103 “As you will,” replied Simon, and he turned and went back across the field. Hinkson fired a ball at Simon's feet, but he didn't flinch. He continued walking and went back to Captain Bird and told him their decision. Captain Bird called for the cannon to come forward as the forest behind filled up with Indians. The soldiers in the fort gasped as hundreds of Indians ran into the muddy field on each side of the British troops. They looked around at each other and started sweating and shaking visibly. They rubbed their faces, licked their lips or pulled on their beards, and a few rubbed their eyes in disbelief. A sternness rippled out from their leaders as they hunkered down with a determination to fight to the last man. Everyone aimed and readied themselves to fight. Redcoats discharged their muskets, and the colonists fired back, but the distance was too great for the rounds to be effective. As the Redcoats advanced, one line dropped to their knees and fired, the next line came forward and dropped to their knees and fired while the other line loaded their muskets. It was as though they were in a parade. The three pounder was set off several times. The bullets and cannon balls just bounced off the stockade. The soldiers inside laughed in derision and felt secure. Seeing the battle going sorely, Captain Bird, embarrassed, recalled his troops. The Redcoats marched backwards without firing, their muskets aimed at the stockade. “Where is that six pounder?” Bird called. “It's coming,” Captain McKee called back. “The Indians are blocking the path.” “Get those god damned Indians out of the way!” Captain Bird shouted at Simon Girty. “All right, all right,” Girty said as he nonchalantly walked back to the chieftains. “Chief Logan. Chief Blue Coat. Can you make a way for that cannon to come through? We'll bring those invaders to their knees just as soon as we can get that cannon through here. Can you get your men to move?” The braves complained as they moved out of the way of the cannon, wanting to know when they could attack the fort and get their scalps and booty. They didn't move fast enough and the cannon still came to the front slowly. Captain Bird swore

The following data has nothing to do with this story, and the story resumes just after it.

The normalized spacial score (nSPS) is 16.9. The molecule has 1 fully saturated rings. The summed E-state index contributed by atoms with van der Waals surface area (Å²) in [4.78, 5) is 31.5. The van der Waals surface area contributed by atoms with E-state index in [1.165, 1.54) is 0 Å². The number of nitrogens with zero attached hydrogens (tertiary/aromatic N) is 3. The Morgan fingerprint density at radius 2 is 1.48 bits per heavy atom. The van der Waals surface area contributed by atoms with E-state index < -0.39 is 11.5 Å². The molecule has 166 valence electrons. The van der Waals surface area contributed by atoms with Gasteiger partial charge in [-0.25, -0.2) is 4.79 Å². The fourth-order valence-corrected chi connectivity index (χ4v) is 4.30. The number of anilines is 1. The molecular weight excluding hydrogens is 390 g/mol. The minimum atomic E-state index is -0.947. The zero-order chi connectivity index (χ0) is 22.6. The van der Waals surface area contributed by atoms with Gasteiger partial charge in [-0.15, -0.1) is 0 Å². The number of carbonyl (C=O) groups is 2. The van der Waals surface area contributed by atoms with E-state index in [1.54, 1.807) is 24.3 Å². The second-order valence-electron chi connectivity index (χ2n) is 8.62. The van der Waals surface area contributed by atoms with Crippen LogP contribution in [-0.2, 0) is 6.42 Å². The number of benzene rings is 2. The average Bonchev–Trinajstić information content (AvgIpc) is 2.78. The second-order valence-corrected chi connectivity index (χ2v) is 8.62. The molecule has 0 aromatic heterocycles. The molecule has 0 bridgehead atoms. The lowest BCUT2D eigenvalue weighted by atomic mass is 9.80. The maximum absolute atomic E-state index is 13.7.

104 and cussed and stamped his feet. When the cannon was in position, he shouted, “Fire.” It sounded louder than the thunder of morning rains. When the colonists saw the larger cannon come to the front, it was hard to keep their nerve, and the civilians backed off from their positions. As the cannon ball whizzed through the air, Captain Ruddle yelled to his men to hold their positions. The cannon ball hit the corner of the stockade causing the poles to splinter and buckle. The second ball made the poles on the corner fly backwards and rotate end over end, bounce off a cabin with loud thuds to return to the stockade in a heap. Hinkson yelled for men to “shore up that wall and defend the hole.” The men trembled as Captain Ruddle prepared to wave a white flag. Father Goodnight with Captain Ruddle at the gate called out, “We can't defend against that!” Hinkson saw the cannon turn towards the gate. “Get away from the gate!” he yelled, “They're gonna blast it.!” Women and children mingled with the soldiers to give them support. They made bullets, loaded muskets and bound up the wounds of their husbands and fathers. Most of the soldiers didn't have that kind support. As the gates were hit by the six pounder and splintered, the soldiers and civilians all looked at the women and children and at their own numbers. There were only two hundred men to defend against what they guessed to be over eight hundred Redcoats and Indians. Simon Girty came again waving a white flag. “We promise,” he yelled, “if you surrender yourselves you won't be hurt. We realize that most of you are loyal citizens. I've talked it over with our dear captain here. He agrees. You won't be harmed. Otherwise, we continue the battle.” Father Goodnight removed his vest and tore off his shirt. “Here is my shirt,” he said as he tied it onto the end of his musket. “Wave this at them and surrender. We can't let our wives and children slaughtered.” Captain Ruddle took the musket and turned back to the men. “What say ye? Shall we surrender?